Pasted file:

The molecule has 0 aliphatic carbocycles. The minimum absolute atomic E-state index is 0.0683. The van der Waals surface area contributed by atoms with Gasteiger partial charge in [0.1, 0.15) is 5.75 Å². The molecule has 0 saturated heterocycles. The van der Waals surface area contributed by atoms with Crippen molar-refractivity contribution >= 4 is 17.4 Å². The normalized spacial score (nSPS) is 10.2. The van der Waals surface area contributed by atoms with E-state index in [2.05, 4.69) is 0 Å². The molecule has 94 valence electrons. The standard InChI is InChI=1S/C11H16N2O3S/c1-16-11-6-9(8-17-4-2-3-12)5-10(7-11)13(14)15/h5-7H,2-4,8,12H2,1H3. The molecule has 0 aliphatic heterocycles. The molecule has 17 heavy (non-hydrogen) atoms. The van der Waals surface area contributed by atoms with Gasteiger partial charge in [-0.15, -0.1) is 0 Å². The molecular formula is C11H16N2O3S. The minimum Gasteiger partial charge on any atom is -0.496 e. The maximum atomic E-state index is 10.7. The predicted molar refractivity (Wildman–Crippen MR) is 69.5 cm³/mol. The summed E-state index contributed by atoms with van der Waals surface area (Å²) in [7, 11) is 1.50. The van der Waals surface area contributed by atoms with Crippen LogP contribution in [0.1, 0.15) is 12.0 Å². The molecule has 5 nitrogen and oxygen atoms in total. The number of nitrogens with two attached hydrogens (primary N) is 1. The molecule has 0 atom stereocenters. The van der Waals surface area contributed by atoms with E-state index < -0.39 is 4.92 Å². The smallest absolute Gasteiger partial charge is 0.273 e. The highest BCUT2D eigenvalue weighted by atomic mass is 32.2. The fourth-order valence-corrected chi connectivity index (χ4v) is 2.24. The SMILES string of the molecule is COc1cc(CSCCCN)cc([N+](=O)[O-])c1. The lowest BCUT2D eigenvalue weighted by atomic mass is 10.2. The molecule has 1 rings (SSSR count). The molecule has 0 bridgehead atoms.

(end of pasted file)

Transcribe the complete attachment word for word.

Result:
The molecule has 0 aliphatic carbocycles. The minimum absolute atomic E-state index is 0.0683. The van der Waals surface area contributed by atoms with Gasteiger partial charge in [0.1, 0.15) is 5.75 Å². The molecule has 0 saturated heterocycles. The van der Waals surface area contributed by atoms with Crippen molar-refractivity contribution >= 4 is 17.4 Å². The normalized spacial score (nSPS) is 10.2. The van der Waals surface area contributed by atoms with E-state index in [2.05, 4.69) is 0 Å². The molecule has 94 valence electrons. The standard InChI is InChI=1S/C11H16N2O3S/c1-16-11-6-9(8-17-4-2-3-12)5-10(7-11)13(14)15/h5-7H,2-4,8,12H2,1H3. The molecule has 0 aliphatic heterocycles. The molecule has 17 heavy (non-hydrogen) atoms. The van der Waals surface area contributed by atoms with Gasteiger partial charge in [-0.15, -0.1) is 0 Å². The molecular formula is C11H16N2O3S. The minimum Gasteiger partial charge on any atom is -0.496 e. The maximum atomic E-state index is 10.7. The predicted molar refractivity (Wildman–Crippen MR) is 69.5 cm³/mol. The summed E-state index contributed by atoms with van der Waals surface area (Å²) in [7, 11) is 1.50. The van der Waals surface area contributed by atoms with Crippen LogP contribution in [0.1, 0.15) is 12.0 Å². The molecule has 5 nitrogen and oxygen atoms in total. The number of nitrogens with two attached hydrogens (primary N) is 1. The molecule has 0 atom stereocenters. The van der Waals surface area contributed by atoms with E-state index < -0.39 is 4.92 Å². The smallest absolute Gasteiger partial charge is 0.273 e. The highest BCUT2D eigenvalue weighted by atomic mass is 32.2. The fourth-order valence-corrected chi connectivity index (χ4v) is 2.24. The SMILES string of the molecule is COc1cc(CSCCCN)cc([N+](=O)[O-])c1. The lowest BCUT2D eigenvalue weighted by atomic mass is 10.2. The molecule has 1 rings (SSSR count). The molecule has 0 bridgehead atoms.